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Lagrange Interpolator Polynomial

version 1.0 (15.8 KB) by

Find the polynomial (defined by its coefficients) passing through a set of points.

8 Ratings



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The two inputs X and Y are vectors defining a set of N points. The function uses Lagrange's method to find the N-1th order polynomial that passes through all these points, and returns in P the N coefficients defining that polynomial. Then, polyval(P,X) = Y.
R returns the x co-ordinates of the N-1 extrema/inflection points of the resulting polynomial (roots of its derivative), and S returns the value of the polynomial at those points.

For a general-purpose way to find a smooth curve connecting points, you probably want to use SPLINE instead.

Comments and Ratings (12)

Can someone tell me which package we must import to use the function lagrangePoly()?? Please


jd : Click on download zip at the right in the top of the page


jd (view profile)

How can i download this

nemo coder

thank you

Makc Nelr

very good code!
i have one question, why i got a big error of construction with the help of polynomial Lagrange?


ajay (view profile)

hi, I am looking to interpolate the 3d interpolation but the problem is i am getting this input (x,y,z coordinates from a csv file which is not uniform and they do not follow a pattern).Can some one help me in this i can provide more details on this..please help me

Thank You. This work is excellent because is easy to understand is interesting how some people are worried to share the knowledge.

Gerardo Ruiz

very good code, this can be used for analytical or numerical purposes, thanks a lot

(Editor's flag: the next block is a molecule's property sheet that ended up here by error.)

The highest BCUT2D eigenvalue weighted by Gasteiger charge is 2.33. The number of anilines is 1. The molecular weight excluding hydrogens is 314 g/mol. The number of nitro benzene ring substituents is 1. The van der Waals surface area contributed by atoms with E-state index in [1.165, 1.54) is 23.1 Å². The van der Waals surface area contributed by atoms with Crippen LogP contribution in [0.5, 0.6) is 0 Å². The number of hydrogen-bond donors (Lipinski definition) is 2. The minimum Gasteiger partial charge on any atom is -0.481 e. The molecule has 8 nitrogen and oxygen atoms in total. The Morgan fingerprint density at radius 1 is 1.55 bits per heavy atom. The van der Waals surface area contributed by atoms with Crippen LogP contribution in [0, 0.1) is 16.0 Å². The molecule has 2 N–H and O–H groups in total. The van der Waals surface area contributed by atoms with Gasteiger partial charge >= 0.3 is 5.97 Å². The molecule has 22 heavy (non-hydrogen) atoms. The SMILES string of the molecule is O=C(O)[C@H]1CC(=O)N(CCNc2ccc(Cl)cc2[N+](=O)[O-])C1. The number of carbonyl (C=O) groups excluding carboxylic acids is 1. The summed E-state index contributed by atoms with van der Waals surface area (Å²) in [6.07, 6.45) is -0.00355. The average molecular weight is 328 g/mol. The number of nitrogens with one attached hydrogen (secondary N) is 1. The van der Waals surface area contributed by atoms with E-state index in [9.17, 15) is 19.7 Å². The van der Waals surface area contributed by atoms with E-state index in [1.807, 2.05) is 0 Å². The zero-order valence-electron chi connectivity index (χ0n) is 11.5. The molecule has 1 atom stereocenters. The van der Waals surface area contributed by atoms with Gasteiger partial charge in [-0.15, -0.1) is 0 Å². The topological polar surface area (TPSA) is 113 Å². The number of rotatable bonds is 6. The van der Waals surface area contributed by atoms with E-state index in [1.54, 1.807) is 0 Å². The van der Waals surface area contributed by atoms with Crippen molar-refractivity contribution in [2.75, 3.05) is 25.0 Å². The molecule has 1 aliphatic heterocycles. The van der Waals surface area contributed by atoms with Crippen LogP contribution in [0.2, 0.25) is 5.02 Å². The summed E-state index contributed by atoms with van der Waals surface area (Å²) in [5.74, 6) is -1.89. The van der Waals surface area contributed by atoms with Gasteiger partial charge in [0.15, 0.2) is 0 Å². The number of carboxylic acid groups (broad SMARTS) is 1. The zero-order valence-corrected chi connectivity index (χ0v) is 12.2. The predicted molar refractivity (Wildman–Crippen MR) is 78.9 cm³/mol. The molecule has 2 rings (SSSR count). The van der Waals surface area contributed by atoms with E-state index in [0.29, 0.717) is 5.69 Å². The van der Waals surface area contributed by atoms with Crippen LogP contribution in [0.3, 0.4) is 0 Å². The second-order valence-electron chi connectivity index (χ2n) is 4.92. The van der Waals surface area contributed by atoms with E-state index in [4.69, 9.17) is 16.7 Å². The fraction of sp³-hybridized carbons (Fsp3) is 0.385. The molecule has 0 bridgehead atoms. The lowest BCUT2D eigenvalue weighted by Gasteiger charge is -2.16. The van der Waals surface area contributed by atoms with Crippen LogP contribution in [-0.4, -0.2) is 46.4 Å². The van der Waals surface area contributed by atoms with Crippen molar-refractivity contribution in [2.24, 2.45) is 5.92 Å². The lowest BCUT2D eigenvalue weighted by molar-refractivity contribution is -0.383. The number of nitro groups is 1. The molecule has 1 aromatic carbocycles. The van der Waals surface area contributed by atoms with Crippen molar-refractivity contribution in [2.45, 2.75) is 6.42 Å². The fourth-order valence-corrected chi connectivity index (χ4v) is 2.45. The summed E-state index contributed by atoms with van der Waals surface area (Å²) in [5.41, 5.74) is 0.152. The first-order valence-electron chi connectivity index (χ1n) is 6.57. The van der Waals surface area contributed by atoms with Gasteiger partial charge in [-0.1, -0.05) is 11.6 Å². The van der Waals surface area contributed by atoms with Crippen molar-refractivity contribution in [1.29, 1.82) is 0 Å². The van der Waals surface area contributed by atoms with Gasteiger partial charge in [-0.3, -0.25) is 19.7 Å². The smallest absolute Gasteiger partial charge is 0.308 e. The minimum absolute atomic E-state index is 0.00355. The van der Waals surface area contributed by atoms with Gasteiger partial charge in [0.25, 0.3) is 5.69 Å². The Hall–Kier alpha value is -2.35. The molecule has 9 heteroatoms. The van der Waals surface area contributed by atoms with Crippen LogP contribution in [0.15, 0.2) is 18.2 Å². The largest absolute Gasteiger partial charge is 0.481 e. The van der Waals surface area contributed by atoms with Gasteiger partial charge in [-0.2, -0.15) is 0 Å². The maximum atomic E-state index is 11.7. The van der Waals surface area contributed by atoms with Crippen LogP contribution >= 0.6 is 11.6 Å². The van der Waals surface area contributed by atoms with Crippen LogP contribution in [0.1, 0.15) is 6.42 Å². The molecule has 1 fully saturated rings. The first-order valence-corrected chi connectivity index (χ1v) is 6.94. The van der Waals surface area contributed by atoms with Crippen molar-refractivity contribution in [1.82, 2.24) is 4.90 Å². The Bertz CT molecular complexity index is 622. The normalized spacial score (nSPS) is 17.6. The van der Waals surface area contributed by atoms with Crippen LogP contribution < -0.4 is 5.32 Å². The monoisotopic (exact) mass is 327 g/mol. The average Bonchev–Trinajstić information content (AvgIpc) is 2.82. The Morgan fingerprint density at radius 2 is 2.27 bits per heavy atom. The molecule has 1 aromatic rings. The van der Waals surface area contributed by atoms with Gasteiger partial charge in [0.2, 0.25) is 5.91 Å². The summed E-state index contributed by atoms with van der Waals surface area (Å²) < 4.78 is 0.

umair (view profile)

nice work. appreciated

Hu Liang

Good job.

John D'Errico

Well done. While I don't recommend the use of Lagrange polynomials unless you have a good reason for it, if you do, this code will serve you well. Dan has cleaned this code up very nicely.

John D'Errico

This has some good points to it.
- A neatly published demo of its usage.
- Reasonable help, though somewhat lacking (see below.)
- Nicely written code that uses existing functionality quite well.
- Good internal comments to explain what is done.

What flaws did I see?
- No H1 line (so lookfor fails to find it.)
- At least one obvious bug (see below.)
- NO error checks. E.g., what if x or y are arrays? What about replicated elements in x?
- Mlint points out the unnecessary use of brackets.
- No references for the interested student.
- No "see also" references.
- It is Lagrange interpolation, for gods sake. This means the code has no real value except for educational purposes. Of the many such interpolants that have been posted, I'll concede this is probably the most cleanly written. I have not done any comparison for speed however.

What bug did I find? The help specifies only that x and y must be vectors. It works when they are ROW vectors.

>> [p,r,s]= lagrangepoly(rand(1,5),rand(1,5));

What happens for column vectors?

>> [p,r,s]= lagrangepoly(rand(5,1),rand(5,1));
??? Error using ==> mtimes
Inner matrix dimensions must agree.

Error in ==> lagrangepoly at 33
P = Y*pvals;

Finally, remember that Lagrange interpolation was a valuable tool for Lagrange, but he has been dead for almost 200 years. Since then, the world of applied mathematics has seen some very good advancements. Use a spline instead of Lagrange interpolation. There are many good variations.

As always, I am willing to revise my rating upwards if the problems are repaired.


Further improvements - more forgiving of input format (columns or rows), support the three-input form to behave like SPLINE, update documentation to refer to SPLINE (as a more modern version).

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MATLAB 7.3 (R2006b)

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